Coronavirus (COVID-19) higher education, further education and community learning and development: wider harms

This paper considers the indirect, wider harms of the pandemic on students, learners and staff within the Further Education, Higher Education and Community Learning and Development sectors from the perspective of stakeholders and drawing on the findings or relevant reports relating to these sectors.

7. Ongoing Adaptation

The pandemic has been with us for over two years and attention is turning to managing the virus on a longer term basis while keeping the level of infections as low as possible. Adaptation approaches should alleviate the impact of the virus, but it is important for the HE/FE/CLD sectors to consider the wider harms outlined above and consider how addressing these, with support from other organisations, can help with recovery.

University, college and CLD responses to the challenges posed by the pandemic, have led to some positive impacts on educational delivery as the sector has quickly adapted to a changing environment. These positive developments should be noted by the sector and used to inform future planning and delivery.

During the pandemic, university representatives indicated that institutions have collaborated well with professional bodies, other institutions and students in decision-making to minimise Covid-19 impacts on students and maximise safety. This has led to a general improvement in communication with students as well as improved planning and sharing of experiences within the sector, within subject areas, and with Professional, Statutory and Regulatory Bodies (PSRBs). Union representatives have also identified that there is an opportunity to collaborate to further develop sector wide policies on mental health, for example. It is important to retain this level of collaboration in order to maintain high levels of adherence to Covid-safe measures in order to avoid further protective measures needing to be introduced that could have the potential to have a significant negative impact on the wider harms.

University representatives reported that some positive effects and learning from the Covid-19 pandemic are summarised in the Scottish sector learning from the Covid-19 pandemic report (21). e.g. working with students to improve communication and involving them in planning and decision-making. This has helped inform decision making on responding to challenging issues faced by students. Examples of this include the no-detriment policies (22) in summer 2020, and the ongoing assessment support measures during the 2020-21 academic year, for which many universities had to substantially rewrite their assessment regulations in light of the requirements of Professional Bodies. It is important for institutions to share best practice and the developments of new policies via QAA’s Enhancement Theme and institution led projects including building student communities online, addressing digital poverty and using technology in learning, student transition points, resilience and developing student peer-to-peer initiatives.

College and university representatives reported that upgraded technology, and staff and student online skills development was accelerated by the pandemic. These advances offer an opportunity to capitalise on this rapid development of online learning provision, in order to shape and improve future educational delivery. Suitable development training sessions and online resources have been created within institutions and shared across the sector. So to have pedagogical principles and frameworks for good educational practice online. Union representatives have added that provision of digital training and digital support for staff needs to be consistent across institutions and further support with captioning would be welcome. Union representatives also made the point that training for managers to support cultural change as a result of these adaptations was also welcome. They reported that during the pandemic, there has been reduced demands on the sector from some organisations, such as the Scottish Funding Council, which is a positive development.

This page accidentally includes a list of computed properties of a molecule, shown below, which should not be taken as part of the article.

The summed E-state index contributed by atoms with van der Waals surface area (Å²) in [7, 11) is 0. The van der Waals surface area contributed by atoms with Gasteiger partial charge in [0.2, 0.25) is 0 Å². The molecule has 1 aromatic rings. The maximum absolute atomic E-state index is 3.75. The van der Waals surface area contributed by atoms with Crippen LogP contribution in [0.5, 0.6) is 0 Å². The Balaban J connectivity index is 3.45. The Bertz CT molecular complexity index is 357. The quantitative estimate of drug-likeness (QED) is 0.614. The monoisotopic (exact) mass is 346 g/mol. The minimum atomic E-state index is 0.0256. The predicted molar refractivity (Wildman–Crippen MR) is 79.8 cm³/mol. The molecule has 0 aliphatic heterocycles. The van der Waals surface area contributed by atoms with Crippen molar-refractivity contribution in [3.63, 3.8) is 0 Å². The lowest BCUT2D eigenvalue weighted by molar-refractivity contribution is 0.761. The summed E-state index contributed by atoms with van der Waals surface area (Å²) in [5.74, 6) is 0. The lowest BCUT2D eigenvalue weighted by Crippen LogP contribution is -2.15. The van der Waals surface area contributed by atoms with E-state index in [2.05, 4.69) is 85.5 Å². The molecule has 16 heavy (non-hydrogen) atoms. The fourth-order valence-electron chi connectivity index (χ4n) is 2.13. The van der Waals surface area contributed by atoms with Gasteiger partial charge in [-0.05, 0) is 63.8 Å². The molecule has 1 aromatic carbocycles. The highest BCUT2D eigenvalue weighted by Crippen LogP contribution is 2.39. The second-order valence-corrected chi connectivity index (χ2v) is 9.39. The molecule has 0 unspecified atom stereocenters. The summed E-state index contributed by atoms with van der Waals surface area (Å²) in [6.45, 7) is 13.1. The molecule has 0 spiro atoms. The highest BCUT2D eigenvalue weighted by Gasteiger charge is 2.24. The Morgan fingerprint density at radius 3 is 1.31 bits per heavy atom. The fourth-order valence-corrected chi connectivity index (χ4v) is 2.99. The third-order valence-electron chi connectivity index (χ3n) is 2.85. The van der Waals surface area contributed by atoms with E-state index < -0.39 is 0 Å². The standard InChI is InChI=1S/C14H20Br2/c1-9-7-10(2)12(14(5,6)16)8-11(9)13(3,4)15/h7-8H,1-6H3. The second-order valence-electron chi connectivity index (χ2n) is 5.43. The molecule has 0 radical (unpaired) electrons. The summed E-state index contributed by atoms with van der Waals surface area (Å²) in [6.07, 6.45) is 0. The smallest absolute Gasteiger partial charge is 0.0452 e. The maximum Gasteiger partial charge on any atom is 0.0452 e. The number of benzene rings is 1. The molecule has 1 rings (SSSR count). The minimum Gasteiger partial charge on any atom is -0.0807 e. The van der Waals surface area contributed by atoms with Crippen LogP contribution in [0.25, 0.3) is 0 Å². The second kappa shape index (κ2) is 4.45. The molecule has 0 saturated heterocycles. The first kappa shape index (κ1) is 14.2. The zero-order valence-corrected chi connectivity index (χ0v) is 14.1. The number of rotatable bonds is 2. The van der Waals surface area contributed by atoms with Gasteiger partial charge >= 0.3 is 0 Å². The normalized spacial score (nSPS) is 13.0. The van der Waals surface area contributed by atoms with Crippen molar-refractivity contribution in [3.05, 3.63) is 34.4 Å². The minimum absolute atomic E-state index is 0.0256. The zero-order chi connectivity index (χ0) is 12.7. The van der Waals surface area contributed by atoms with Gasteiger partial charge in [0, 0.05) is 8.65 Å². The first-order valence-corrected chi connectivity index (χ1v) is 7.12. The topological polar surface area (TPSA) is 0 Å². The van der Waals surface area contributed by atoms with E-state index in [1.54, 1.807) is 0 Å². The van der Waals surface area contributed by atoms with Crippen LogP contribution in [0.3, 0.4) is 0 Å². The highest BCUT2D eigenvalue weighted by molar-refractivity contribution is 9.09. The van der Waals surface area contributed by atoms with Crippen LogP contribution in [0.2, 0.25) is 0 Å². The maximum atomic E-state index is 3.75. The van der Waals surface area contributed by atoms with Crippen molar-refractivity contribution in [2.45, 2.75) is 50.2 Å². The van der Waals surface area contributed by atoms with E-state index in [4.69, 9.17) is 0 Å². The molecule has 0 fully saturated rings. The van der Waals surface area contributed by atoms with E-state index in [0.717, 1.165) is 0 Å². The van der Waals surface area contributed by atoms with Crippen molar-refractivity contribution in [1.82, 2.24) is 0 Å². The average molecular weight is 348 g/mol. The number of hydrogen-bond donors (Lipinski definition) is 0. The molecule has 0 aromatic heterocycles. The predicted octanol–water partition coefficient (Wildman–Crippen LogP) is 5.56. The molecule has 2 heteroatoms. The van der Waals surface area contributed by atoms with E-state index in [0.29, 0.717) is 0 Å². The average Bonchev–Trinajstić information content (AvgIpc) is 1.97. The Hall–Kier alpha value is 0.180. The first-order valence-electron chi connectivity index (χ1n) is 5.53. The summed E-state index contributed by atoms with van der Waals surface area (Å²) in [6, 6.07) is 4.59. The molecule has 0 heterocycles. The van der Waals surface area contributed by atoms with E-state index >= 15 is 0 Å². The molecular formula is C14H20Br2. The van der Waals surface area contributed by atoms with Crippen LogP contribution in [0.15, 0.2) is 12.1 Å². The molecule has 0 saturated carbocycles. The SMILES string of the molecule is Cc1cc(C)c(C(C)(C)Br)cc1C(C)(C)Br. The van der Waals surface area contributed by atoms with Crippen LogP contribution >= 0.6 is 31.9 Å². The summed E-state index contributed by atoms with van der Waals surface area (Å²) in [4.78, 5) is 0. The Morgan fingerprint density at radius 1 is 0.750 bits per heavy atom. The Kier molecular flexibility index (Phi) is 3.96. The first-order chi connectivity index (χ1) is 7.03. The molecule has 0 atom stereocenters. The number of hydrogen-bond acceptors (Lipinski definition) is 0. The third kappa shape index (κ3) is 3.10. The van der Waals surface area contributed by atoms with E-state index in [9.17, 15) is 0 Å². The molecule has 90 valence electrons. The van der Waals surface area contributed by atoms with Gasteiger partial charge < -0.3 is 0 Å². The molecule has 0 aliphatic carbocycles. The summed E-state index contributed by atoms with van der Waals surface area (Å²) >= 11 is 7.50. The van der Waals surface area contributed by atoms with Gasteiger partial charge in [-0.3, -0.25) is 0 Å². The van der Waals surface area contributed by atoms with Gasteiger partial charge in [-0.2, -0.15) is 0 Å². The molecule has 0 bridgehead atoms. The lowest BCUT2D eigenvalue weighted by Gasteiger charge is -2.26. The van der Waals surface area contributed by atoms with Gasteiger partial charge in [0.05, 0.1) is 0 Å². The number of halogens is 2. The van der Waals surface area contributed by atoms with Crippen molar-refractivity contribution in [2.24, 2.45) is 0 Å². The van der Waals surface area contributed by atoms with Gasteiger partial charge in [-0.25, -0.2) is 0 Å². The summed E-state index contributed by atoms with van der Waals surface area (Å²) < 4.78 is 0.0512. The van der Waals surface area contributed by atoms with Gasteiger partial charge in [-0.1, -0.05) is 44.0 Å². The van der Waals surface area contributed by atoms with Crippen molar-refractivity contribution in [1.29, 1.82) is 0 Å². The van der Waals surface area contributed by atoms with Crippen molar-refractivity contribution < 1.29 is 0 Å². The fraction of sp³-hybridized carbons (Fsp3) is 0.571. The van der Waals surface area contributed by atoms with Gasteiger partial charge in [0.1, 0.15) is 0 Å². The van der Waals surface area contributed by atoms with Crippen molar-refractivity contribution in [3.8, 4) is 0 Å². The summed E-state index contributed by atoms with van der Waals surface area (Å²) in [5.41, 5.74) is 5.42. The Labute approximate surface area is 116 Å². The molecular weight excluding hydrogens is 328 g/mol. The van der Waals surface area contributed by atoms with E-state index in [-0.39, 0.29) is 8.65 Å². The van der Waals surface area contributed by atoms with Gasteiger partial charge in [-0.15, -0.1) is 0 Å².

College and University representatives agree that good practice and innovations in online and blended learning should be retained and included in future curriculum planning informing future practice in teaching, learning and assessment. This could include digital alternatives to practical training and assessment to enhance the educational offer to students. In some cases, innovations had evolved from students teaching staff about technology.

CLD representatives reported that there have been positive effects in terms of the provision of online activities, as some learners participate in these who may not have engaged face-to-face. Learners with disabilities as well as those undertaking ESOL courses are among those who have benefitted.

Given the importance of social interactions, student representatives indicated that facilitating safe, socially distanced, in-person student gatherings through the procurement of larger venues may be beneficial as part of future planning.

There has been high vaccine uptake among the student population as well as staff, and institutions have supported and encouraged this. The latest Public Health Scotland data shows that 83% of individuals aged 17-21yrs have had their first vaccine, 73% have had their second vaccine and 64% of eligible 17-21 year olds have had their booster vaccine. Antibody rates for 16-25 year olds in Scotland are estimated to be 91% (23). Student representatives reported that having vaccine buses or clinics on campus could be beneficial to increase vaccine and booster uptake further. This and other protective measures such as testing, where high levels of adherence are maintained, will be key to ensuring Covid-safe environments that are resilient to further pandemic shocks.



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